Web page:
States Hold Key to Labor Shortage

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States Hold Key to Labor Shortage

By Neil Munro
Staff Writer

While the federal government can help, the solution to the shortage of skilled high-tech workers lies in the states and cities, according to Lauren Brownstein, director of work force issues at the Information Technology Association of America.

"That's where we really see the root of change happen," said Brownstein, who is organizing a conference in Berkeley, Calif., on worker education set for January. The industry-funded ITAA is based in Arlington, Va.

The ITAA's conference will showcase recommendations from industry, government and education officials about ways to increase the supply of skilled workers. The recommendations will be prepared by panels of industry executives and government officials, who will discuss what they need from each other and what programs work best, she said.

The lack of skilled labor is "what we think is the biggest threat to [the] industry," said Graham Mitchell, the assistant secretary of commerce for technology policy, who is working with the ITAA.

In February, the ITAA published a report that claimed a shortage of 190,000 skilled workers.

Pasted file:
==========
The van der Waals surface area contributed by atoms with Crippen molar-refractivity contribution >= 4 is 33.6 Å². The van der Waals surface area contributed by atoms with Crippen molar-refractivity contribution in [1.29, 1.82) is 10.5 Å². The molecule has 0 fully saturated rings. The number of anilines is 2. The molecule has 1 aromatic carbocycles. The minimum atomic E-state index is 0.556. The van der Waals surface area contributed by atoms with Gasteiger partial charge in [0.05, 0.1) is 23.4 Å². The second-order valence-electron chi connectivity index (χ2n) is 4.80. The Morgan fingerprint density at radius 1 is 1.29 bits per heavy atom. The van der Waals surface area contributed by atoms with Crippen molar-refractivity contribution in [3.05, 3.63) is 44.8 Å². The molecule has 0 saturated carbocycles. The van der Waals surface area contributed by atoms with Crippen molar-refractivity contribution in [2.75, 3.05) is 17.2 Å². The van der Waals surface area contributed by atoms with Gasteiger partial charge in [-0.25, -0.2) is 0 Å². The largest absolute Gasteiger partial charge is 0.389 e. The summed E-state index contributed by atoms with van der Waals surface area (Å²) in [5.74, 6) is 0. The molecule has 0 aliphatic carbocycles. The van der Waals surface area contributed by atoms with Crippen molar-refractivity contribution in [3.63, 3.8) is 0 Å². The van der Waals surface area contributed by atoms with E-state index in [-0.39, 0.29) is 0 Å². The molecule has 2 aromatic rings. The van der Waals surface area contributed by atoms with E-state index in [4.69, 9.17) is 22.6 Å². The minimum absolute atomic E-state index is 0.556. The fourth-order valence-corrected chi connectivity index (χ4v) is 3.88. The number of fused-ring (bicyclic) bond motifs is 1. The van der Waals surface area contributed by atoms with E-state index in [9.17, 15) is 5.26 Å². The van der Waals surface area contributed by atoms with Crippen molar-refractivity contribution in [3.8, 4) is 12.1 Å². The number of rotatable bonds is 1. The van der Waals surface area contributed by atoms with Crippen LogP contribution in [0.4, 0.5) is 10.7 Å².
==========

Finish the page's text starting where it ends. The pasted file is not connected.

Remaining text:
A more recent survey by the Computing Technology Industry Association of its members shows there is a shortage of 200,000 computer technicians, said Fran Linhart, the CTIA's director for project development, based in Lombard, Ill.

However, an official at the Department of Labor challenged these figures, saying they likely exaggerate any shortage of skilled workers. If there was a shortage, wages would have increased, he said.

But the Labor Department's data shows that wages paid to workers in the industry have held steady since 1993, except for systems analysts, whose wages have nudged upward since 1995.

To increase federal funding for worker training, the ITAA is working with Sen. James Jeffords, R-Vt., chairman of the Senate Committee on Labor and Human Resources, to reserve some federal funding for technology training at universities and vocational colleges, said Brownstein.

This would give state and local authorities a greater incentive to establish more technology training programs, she said.

The ITAA also is working with Sen. John Warner, R-Va., to establish a congressionally sponsored Commission on Information Technology Worker Shortage. This commission could be established by the end of summer and report its recommendations by the fall of 1998, said Brownstein.

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